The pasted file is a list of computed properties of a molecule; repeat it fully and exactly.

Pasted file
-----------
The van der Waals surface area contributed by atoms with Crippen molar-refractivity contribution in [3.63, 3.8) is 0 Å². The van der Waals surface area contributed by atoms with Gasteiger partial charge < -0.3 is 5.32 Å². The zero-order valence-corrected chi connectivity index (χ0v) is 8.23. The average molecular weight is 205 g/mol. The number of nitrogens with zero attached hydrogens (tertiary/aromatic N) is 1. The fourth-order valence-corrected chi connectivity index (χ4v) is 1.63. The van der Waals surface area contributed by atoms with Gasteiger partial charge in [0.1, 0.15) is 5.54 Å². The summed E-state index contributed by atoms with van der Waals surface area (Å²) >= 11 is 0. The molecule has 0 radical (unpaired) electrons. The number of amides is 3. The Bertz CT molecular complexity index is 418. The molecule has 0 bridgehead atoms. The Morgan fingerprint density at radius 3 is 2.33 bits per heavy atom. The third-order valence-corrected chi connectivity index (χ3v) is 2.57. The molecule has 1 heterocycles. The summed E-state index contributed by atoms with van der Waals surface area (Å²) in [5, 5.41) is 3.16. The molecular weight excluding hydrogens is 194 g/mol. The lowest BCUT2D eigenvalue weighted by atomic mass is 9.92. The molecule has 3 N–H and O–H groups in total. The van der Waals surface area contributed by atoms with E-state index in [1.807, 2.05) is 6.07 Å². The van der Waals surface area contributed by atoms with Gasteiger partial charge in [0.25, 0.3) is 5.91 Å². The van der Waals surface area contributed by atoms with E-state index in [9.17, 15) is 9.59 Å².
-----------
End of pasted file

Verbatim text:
The van der Waals surface area contributed by atoms with Crippen molar-refractivity contribution in [3.63, 3.8) is 0 Å². The van der Waals surface area contributed by atoms with Gasteiger partial charge < -0.3 is 5.32 Å². The zero-order valence-corrected chi connectivity index (χ0v) is 8.23. The average molecular weight is 205 g/mol. The number of nitrogens with zero attached hydrogens (tertiary/aromatic N) is 1. The fourth-order valence-corrected chi connectivity index (χ4v) is 1.63. The van der Waals surface area contributed by atoms with Gasteiger partial charge in [0.1, 0.15) is 5.54 Å². The summed E-state index contributed by atoms with van der Waals surface area (Å²) >= 11 is 0. The molecule has 0 radical (unpaired) electrons. The number of amides is 3. The Bertz CT molecular complexity index is 418. The molecule has 0 bridgehead atoms. The Morgan fingerprint density at radius 3 is 2.33 bits per heavy atom. The third-order valence-corrected chi connectivity index (χ3v) is 2.57. The molecule has 1 heterocycles. The summed E-state index contributed by atoms with van der Waals surface area (Å²) in [5, 5.41) is 3.16. The molecular weight excluding hydrogens is 194 g/mol. The lowest BCUT2D eigenvalue weighted by atomic mass is 9.92. The molecule has 3 N–H and O–H groups in total. The van der Waals surface area contributed by atoms with E-state index in [1.807, 2.05) is 6.07 Å². The van der Waals surface area contributed by atoms with Gasteiger partial charge in [0.25, 0.3) is 5.91 Å². The van der Waals surface area contributed by atoms with E-state index in [9.17, 15) is 9.59 Å².